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The Smart Way to Fail
Getting what you need so you can get what you want.
When I was coaching Jiu-Jitsu full-time, beginners would often tell me that they were nervous about their competition matches.
When a competition came around, the DMs and post-class conversations would start up like clockwork. Grown men with successful businesses, flourishing families, and otherwise happy lives would have their minds in agony over an upcoming local BJJ tournament.
They were usually too scared to mention their anxiety to anyone except the person who was coaching them every day, but they also all had the same questions and issues. They were all extremely anxious about failure.
Failure is something I have a lot of experience in. The only thing I worry about is that sometimes I think I have too much experience with failure.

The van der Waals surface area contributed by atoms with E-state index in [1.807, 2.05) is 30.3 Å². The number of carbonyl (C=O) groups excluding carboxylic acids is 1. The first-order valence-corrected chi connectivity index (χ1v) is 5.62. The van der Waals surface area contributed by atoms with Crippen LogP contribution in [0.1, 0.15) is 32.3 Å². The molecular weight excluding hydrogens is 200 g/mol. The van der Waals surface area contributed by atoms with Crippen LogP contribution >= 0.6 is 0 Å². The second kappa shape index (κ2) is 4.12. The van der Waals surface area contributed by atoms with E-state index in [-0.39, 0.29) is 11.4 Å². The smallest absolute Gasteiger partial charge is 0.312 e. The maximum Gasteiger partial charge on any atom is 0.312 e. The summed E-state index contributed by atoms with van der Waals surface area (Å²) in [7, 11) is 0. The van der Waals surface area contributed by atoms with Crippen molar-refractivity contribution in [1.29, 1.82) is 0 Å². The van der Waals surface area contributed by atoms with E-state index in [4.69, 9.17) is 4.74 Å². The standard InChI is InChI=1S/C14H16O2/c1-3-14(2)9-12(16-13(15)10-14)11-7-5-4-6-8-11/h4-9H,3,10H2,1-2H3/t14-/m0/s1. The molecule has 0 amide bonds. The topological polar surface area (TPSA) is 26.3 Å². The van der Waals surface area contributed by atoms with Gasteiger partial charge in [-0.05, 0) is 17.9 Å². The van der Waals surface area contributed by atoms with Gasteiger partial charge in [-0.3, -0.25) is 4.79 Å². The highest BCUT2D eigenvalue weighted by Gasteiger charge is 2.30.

Still, if you can learn how to fail “properly”, you can become more successful, happier, and mentally stronger than you've ever been.
You need to learn the smart way to fail.
Failure is always going to be a part of the process.
This is especially true in something like combat sports — Brazilian Jiu-Jitsu for me — but it’s also true in things like writing, business, and even personal relationships.
Generally, people don’t get these things right the first time.
In my first year of wrestling, I won 4 matches and lost 14. In my second year, I won 4 matches and lost 28. I also didn’t win my first white belt Jiu-Jitsu tournament (or my second, or my third).
When I first started writing on Medium in 2020, I couldn’t get accepted by even the most lenient of publications. My sentences were rambly, my ideas were unclear, and my headlines were just plain boring. I’m not saying I’m Hemingway now, but I was a not good writer when I first started.
In both of these skills (and in most others), the way that you learn is “on the fly”. You learn by doing the thing — over and over again.
The way you get better at Jiu-Jitsu is not by watching videos or studying but by training and applying the concepts that you learn. The way that I got better at writing was not by reading books about writing, but by sitting with my laptop every day and practicing the craft of trying to create a well-constructed article.